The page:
Experimental Support for de Broglie-Bohm QM


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Quantum Physics First: Physicists Measure Without Distorting

http://www.sciencedaily.com/releases/2011/06/110602143159.htm

"Our measured trajectories are consistent, as Wiseman had predicted, with the realistic but unconventional interpretation of quantum mechanics of such influential thinkers as David Bohm and Louis de Broglie," said Steinberg."

Observing the Average Trajectories of Single Photons in a Two-Slit Interferometer.

http://www.sciencemag.org/content/332/6034/1170

Abstract

A consequence of the quantum mechanical uncertainty principle is that one may not discuss the path or “trajectory” that a quantum particle takes,

because any measurement of position irrevocably disturbs the momentum, and vice versa. Using weak measurements, however, it is possible to operationally define a set of trajectories for an ensemble of quantum particles. We sent single photons emitted by a quantum dot through a double-slit interferometer and reconstructed these trajectories by performing a weak measurement of the photon momentum, postselected according to the

result of a strong measurement of photon position in a series of planes. The results provide an observationally grounded description of the

propagation of subensembles of quantum particles in a two-slit interferometer.

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Additional Information

On one level, the experiment appears to violate a central rule of quantum mechanics, but Professor Steinberg said this was not the case.

He explained to BBC News that "while the uncertainty principle does indeed forbid one from knowing the position and momentum of a particle exactly at the same time, it turns out that it is possible to ask 'what was the average momentum of the particles which reached this position?'".

"You can't know the exact value for any single particle, but you can talk about the average."

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Additional Information

On one level, the experiment appears to violate a central rule of quantum mechanics, but Professor Steinberg said this was not the case.

He explained to BBC News that "while the uncertainty principle does indeed forbid one from knowing the position and momentum of a particle exactly at the same time, it turns out that it is possible to ask 'what was the average momentum of the particles which reached this position?'".

"You can't know the exact value for any single particle, but you can talk about the average."

Interesting article. But it remains still that for an individual particle one cannot know both its position and velocity with indefinite precision. For aggregates it is both interesting and important that one can recover -the average momentum- of a set of particles that reach a given position. Heisenberg's principle still holds.

Ba'al Chatzaf

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Some Interpretations of Quantum Mechanics

Feynman v. Bell

Goldstein, Tumulka, and Zanghi on Bohmian Trajectories

Kramer’s Transactional Interpretation and Rand

Kastner on TI as One-World Interpretation

Origins

From Fifth Section of “Volitional Synapses”

(1995 – Objectivity V2N2)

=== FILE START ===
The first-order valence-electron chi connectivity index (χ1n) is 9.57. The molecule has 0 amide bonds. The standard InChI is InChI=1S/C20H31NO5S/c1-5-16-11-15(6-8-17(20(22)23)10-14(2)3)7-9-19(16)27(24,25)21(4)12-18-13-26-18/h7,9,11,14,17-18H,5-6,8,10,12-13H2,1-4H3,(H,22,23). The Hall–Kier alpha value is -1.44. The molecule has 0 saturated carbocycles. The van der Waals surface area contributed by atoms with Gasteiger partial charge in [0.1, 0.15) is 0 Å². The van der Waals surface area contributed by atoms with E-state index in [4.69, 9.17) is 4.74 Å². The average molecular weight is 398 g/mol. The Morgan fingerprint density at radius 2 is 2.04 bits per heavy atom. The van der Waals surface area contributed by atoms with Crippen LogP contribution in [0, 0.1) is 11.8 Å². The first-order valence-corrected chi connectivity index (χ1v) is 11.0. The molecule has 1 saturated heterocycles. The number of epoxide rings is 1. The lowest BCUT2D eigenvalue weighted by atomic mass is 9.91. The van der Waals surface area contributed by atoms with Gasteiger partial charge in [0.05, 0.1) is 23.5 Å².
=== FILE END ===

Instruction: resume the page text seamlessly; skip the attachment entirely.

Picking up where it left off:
Three Chances

. . .

Similarly, we initially describe radioactive alpha emissions as instances of a Poisson distribution having a certain blank constant (expected number of events per unit of time) in the argument of its exponential function. When we look further into the physics, we are able to express that constant in terms of physical constants such as electric charge of nuclei, size of nuclei, and Plank’s constant. The Poisson distribution does not get dissolved, or repudiated, by our assimilation of deeper physics into the decay constant. The assimilation does tell us, however, some of the physical factors constraining the overall rate of alpha emissions. One of these physical factors, Planck’s constant, is the telltale of quantum indeterminacy.

Let us now open the lid on the sort of chance distinctive to quantum mechanics. This is our second sort. . . .

At the turn of the [twentieth] century, Planck succeeded in deriving the correct distribution of electromagnetic radiation, according to wavelength, for blackbody emissions. The correct distribution had been known empirically, but theories to account for it in terms of electronic oscillations in the cavity walls and in terms of Maxwell’s theory of radiation had failed. Planck succeeded by supposing energies exchanged between oscillators and radiation to be only in discrete quantities directly proportional to the oscillator-radiation frequencies: E = hf, where the proportionality constant h is what came to be called Planck’s constant. Einstein, in 1905, saw that this discreteness was not consistent with Maxwell’s theory (1864) of electromagnetic radiation. Einstein proposed holding on to the discreteness and reforming Maxwell’s theory: light comes in quanta (Jammer 1966, 26–30). The existence of photons was strikingly confirmed in experiments between 1908 and 1922. Einstein was investigating the statistical character of photons by 1909 and even glimpsed the statistical linkage of photon to light wave (ibid., 37–39). By 1911 Planck had realized that the quantization of energy in the blackbody oscillators was the result of a much more general principle: h is a quantum of action [action is the physical quantity having the units of angular momentum, which is the units (mass x velocity x length), which is also (mass x velocity-squared x time)], a finite minimum area in the phase space of a mechanical system (ibid., 53–54). Also by 1911, Sommerfeld realized that Planck’s quantum of action should be related to the action function in Hamilton’s classical dynamics (ibid., 55–56). In 1916 Einstein showed that Planck’s blackbody-radiation law could be derived on the supposition that the energy exchanges are governed by Poisson probabilities, as had been implicated in radioactivity (ibid., 112). However, in 1916 the chance seen in radioactivity was still considered to be mitigable by further as yet unknown factors (ibid., 113).